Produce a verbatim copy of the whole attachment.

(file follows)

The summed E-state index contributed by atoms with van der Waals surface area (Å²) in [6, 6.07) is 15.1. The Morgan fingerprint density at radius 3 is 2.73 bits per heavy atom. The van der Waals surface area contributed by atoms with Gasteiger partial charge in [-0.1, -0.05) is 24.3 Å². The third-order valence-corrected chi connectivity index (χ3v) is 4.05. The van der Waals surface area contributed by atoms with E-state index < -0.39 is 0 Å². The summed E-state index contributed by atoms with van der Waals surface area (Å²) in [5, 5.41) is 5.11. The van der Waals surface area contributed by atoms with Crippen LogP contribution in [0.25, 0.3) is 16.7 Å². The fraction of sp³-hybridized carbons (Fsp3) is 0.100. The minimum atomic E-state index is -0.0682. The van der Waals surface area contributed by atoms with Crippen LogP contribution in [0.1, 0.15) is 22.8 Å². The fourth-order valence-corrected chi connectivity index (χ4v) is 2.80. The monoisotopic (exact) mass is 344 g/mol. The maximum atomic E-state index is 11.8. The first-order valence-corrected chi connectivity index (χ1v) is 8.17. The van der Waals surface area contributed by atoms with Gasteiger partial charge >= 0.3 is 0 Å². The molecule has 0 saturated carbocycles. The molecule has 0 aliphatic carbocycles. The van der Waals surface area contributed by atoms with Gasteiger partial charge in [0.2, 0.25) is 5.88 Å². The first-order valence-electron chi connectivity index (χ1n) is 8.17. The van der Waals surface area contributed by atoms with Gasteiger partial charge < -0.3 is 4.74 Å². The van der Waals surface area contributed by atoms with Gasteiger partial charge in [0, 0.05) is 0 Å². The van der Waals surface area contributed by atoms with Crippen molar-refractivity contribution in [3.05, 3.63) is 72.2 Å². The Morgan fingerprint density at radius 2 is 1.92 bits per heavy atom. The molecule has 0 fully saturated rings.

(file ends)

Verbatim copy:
The summed E-state index contributed by atoms with van der Waals surface area (Å²) in [6, 6.07) is 15.1. The Morgan fingerprint density at radius 3 is 2.73 bits per heavy atom. The van der Waals surface area contributed by atoms with Gasteiger partial charge in [-0.1, -0.05) is 24.3 Å². The third-order valence-corrected chi connectivity index (χ3v) is 4.05. The van der Waals surface area contributed by atoms with E-state index < -0.39 is 0 Å². The summed E-state index contributed by atoms with van der Waals surface area (Å²) in [5, 5.41) is 5.11. The van der Waals surface area contributed by atoms with Crippen LogP contribution in [0.25, 0.3) is 16.7 Å². The fraction of sp³-hybridized carbons (Fsp3) is 0.100. The minimum atomic E-state index is -0.0682. The van der Waals surface area contributed by atoms with Crippen LogP contribution in [0.1, 0.15) is 22.8 Å². The fourth-order valence-corrected chi connectivity index (χ4v) is 2.80. The monoisotopic (exact) mass is 344 g/mol. The maximum atomic E-state index is 11.8. The first-order valence-corrected chi connectivity index (χ1v) is 8.17. The van der Waals surface area contributed by atoms with Gasteiger partial charge >= 0.3 is 0 Å². The molecule has 0 saturated carbocycles. The molecule has 0 aliphatic carbocycles. The van der Waals surface area contributed by atoms with Gasteiger partial charge in [0.2, 0.25) is 5.88 Å². The first-order valence-electron chi connectivity index (χ1n) is 8.17. The van der Waals surface area contributed by atoms with Gasteiger partial charge < -0.3 is 4.74 Å². The van der Waals surface area contributed by atoms with Gasteiger partial charge in [0, 0.05) is 0 Å². The van der Waals surface area contributed by atoms with Crippen molar-refractivity contribution in [3.05, 3.63) is 72.2 Å². The Morgan fingerprint density at radius 2 is 1.92 bits per heavy atom. The molecule has 0 fully saturated rings.